A groundbreaking major bestseller in Italy, Gomorrah is Roberto Saviano's gripping nonfiction account of the decline of Naples under the rule of the Camorra, an organized crime network with a large international reach and stakes in construction, high fashion, illicit drugs, and toxic-waste disposal. Known by insiders as "the System," the Camorra affects cities and villages along the Neapolitan coast, and is the deciding factor in why Campania, for instance, has the highest murder rate in all of Europe and whycancer levels there have skyrocketed in recent years.

Saviano tells of huge cargoes of Chinese goods that are shipped to Naples and then quickly distributed unchecked across Europe. He investigates the Camorra's control of thousands of Chinese factories contracted to manufacture fashion goods, legally and illegally, for distribution around the world, and relates the chilling details of how the abusive handling of toxic waste is causing devastating pollution not only for Naples but also China and Somalia. In pursuit of his subject, Saviano worked as an assistant at a Chinese textile manufacturer, a waiter at a Camorra wedding, and on a construction site. A native of the region, he recalls seeing his first murder at the age of fourteen, and how his own father, a doctor, suffered a brutal beating for trying to aid an eighteen-year-old victim who had been left for dead in the street.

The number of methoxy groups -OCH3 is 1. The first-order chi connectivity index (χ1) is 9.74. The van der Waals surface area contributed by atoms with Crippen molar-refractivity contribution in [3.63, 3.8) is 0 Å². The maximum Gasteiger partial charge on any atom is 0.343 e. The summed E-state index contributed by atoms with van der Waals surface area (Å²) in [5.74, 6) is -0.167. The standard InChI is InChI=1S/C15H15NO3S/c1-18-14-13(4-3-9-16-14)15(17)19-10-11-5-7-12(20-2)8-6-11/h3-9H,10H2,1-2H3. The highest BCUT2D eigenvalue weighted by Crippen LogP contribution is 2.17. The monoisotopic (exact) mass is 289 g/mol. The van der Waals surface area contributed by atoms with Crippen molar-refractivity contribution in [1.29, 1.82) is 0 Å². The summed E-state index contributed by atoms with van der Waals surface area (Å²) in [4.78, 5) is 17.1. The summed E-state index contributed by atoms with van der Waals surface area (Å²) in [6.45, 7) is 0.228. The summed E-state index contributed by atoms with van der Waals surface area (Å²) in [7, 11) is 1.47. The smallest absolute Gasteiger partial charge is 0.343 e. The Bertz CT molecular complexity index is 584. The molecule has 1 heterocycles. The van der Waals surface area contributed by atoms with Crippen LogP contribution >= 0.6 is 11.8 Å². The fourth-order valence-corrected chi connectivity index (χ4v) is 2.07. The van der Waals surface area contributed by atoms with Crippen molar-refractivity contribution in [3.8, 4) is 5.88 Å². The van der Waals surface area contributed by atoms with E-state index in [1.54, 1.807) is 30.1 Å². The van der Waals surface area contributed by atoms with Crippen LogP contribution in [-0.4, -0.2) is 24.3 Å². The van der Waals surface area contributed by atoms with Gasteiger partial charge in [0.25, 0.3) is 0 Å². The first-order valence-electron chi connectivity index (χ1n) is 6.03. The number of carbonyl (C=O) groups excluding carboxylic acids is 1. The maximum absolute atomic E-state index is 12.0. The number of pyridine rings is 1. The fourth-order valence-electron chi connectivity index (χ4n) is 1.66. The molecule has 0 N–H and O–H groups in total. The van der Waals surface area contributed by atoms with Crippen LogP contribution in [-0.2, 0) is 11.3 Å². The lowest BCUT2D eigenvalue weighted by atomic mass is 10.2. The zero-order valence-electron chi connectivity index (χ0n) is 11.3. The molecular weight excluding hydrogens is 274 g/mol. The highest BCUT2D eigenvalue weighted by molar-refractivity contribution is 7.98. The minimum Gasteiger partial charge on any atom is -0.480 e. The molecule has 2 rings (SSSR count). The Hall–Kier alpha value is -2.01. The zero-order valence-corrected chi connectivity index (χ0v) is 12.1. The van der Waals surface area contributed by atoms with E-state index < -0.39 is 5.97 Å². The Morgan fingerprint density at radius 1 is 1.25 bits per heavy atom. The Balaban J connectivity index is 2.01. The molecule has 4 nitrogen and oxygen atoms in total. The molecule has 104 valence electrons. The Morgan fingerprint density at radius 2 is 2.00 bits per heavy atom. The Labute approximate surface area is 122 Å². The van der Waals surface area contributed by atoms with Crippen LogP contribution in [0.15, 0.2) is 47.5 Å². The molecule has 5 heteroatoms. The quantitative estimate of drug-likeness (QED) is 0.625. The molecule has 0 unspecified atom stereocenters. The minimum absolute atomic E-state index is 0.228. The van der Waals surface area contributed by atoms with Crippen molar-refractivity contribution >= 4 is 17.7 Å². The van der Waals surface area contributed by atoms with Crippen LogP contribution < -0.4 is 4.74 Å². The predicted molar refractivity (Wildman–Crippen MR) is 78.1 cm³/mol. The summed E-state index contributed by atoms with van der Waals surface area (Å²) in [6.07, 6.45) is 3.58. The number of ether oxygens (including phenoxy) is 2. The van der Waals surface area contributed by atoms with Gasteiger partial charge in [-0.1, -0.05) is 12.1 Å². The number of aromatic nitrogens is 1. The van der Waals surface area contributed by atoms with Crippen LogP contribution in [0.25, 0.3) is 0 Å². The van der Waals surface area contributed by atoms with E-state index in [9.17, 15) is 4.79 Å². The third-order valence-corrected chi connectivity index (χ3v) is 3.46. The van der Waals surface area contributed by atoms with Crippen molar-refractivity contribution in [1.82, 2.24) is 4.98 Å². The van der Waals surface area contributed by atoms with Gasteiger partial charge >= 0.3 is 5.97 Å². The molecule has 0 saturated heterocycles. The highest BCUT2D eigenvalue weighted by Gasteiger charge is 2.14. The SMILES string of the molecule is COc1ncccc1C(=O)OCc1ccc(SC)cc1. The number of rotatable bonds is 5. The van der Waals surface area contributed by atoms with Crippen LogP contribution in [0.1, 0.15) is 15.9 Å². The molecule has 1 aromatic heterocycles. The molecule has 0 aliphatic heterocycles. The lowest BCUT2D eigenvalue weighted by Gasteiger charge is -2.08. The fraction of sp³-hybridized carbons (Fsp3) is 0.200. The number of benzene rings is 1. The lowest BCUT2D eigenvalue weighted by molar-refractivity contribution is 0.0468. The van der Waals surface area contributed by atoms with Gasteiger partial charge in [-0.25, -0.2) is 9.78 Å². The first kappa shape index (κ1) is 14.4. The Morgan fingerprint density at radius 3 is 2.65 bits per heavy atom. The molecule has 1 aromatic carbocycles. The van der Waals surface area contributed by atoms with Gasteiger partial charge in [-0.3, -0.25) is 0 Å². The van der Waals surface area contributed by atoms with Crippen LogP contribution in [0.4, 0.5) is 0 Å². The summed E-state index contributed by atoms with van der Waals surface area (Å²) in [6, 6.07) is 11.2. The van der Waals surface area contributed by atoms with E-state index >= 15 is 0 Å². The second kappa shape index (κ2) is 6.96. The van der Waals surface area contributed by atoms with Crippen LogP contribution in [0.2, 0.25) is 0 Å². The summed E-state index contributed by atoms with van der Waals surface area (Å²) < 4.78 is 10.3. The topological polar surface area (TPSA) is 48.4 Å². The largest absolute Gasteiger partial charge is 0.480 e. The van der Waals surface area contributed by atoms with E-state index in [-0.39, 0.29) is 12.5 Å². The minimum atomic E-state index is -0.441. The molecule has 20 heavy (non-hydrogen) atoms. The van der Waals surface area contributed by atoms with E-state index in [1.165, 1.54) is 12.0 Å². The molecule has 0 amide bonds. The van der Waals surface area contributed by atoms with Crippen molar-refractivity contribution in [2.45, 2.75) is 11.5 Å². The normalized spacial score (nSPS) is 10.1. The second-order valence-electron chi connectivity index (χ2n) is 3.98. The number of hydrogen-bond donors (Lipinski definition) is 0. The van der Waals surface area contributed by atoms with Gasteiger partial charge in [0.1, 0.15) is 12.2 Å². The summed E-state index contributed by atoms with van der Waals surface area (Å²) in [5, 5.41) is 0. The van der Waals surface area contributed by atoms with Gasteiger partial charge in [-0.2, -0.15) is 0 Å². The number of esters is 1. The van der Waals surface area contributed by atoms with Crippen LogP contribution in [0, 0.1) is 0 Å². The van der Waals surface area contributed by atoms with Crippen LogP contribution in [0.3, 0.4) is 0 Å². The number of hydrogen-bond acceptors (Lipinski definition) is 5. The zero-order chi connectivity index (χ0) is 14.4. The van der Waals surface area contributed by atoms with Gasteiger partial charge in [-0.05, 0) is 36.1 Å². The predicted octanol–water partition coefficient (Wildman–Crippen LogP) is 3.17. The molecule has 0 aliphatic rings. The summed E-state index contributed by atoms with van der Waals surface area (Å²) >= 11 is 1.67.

Gomorrah is a bold and important work of investigative writing that holds global significance, one heroic young man's impassioned story of a place under the rule of a murderous organization.

©2019 GoogleSite Terms of ServicePrivacyDevelopersArtistsAbout Google|Location: United StatesLanguage: English (United States)
By purchasing this item, you are transacting with Google Payments and agreeing to the Google Payments Terms of Service and Privacy Notice.